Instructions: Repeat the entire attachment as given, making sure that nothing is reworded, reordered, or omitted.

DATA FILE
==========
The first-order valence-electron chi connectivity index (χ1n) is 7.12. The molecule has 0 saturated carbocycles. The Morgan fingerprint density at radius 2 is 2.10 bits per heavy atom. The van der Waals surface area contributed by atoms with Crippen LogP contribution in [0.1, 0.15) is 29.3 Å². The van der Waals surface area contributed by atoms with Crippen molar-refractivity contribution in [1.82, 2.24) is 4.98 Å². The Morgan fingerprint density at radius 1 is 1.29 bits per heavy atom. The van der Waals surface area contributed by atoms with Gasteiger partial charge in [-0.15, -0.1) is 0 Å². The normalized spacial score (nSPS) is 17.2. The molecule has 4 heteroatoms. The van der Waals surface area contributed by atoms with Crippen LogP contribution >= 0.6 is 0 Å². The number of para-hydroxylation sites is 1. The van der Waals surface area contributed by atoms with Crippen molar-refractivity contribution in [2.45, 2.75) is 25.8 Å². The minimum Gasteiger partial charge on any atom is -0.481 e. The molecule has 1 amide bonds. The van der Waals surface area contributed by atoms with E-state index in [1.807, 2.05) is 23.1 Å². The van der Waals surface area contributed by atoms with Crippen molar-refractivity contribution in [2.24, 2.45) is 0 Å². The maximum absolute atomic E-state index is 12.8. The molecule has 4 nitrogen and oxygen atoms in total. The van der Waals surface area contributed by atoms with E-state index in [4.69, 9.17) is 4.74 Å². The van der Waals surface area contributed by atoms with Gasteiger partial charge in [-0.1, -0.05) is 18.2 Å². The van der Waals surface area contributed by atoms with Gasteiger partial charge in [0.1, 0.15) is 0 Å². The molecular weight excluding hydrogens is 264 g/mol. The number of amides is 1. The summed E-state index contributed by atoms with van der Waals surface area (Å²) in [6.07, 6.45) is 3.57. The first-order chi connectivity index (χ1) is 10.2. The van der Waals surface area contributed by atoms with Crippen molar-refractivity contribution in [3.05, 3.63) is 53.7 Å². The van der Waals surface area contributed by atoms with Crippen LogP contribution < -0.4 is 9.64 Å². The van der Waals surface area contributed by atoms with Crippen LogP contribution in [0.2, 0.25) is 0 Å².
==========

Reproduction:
The first-order valence-electron chi connectivity index (χ1n) is 7.12. The molecule has 0 saturated carbocycles. The Morgan fingerprint density at radius 2 is 2.10 bits per heavy atom. The van der Waals surface area contributed by atoms with Crippen LogP contribution in [0.1, 0.15) is 29.3 Å². The van der Waals surface area contributed by atoms with Crippen molar-refractivity contribution in [1.82, 2.24) is 4.98 Å². The Morgan fingerprint density at radius 1 is 1.29 bits per heavy atom. The van der Waals surface area contributed by atoms with Gasteiger partial charge in [-0.15, -0.1) is 0 Å². The normalized spacial score (nSPS) is 17.2. The molecule has 4 heteroatoms. The van der Waals surface area contributed by atoms with Crippen LogP contribution >= 0.6 is 0 Å². The number of para-hydroxylation sites is 1. The van der Waals surface area contributed by atoms with Crippen molar-refractivity contribution in [2.45, 2.75) is 25.8 Å². The minimum Gasteiger partial charge on any atom is -0.481 e. The molecule has 1 amide bonds. The van der Waals surface area contributed by atoms with E-state index in [1.807, 2.05) is 23.1 Å². The van der Waals surface area contributed by atoms with Crippen molar-refractivity contribution in [2.24, 2.45) is 0 Å². The maximum absolute atomic E-state index is 12.8. The molecule has 4 nitrogen and oxygen atoms in total. The van der Waals surface area contributed by atoms with E-state index in [4.69, 9.17) is 4.74 Å². The van der Waals surface area contributed by atoms with Gasteiger partial charge in [-0.1, -0.05) is 18.2 Å². The van der Waals surface area contributed by atoms with Gasteiger partial charge in [0.1, 0.15) is 0 Å². The molecular weight excluding hydrogens is 264 g/mol. The number of amides is 1. The summed E-state index contributed by atoms with van der Waals surface area (Å²) in [6.07, 6.45) is 3.57. The first-order chi connectivity index (χ1) is 10.2. The van der Waals surface area contributed by atoms with Crippen molar-refractivity contribution in [3.05, 3.63) is 53.7 Å². The van der Waals surface area contributed by atoms with Crippen LogP contribution < -0.4 is 9.64 Å². The van der Waals surface area contributed by atoms with Crippen LogP contribution in [0.2, 0.25) is 0 Å².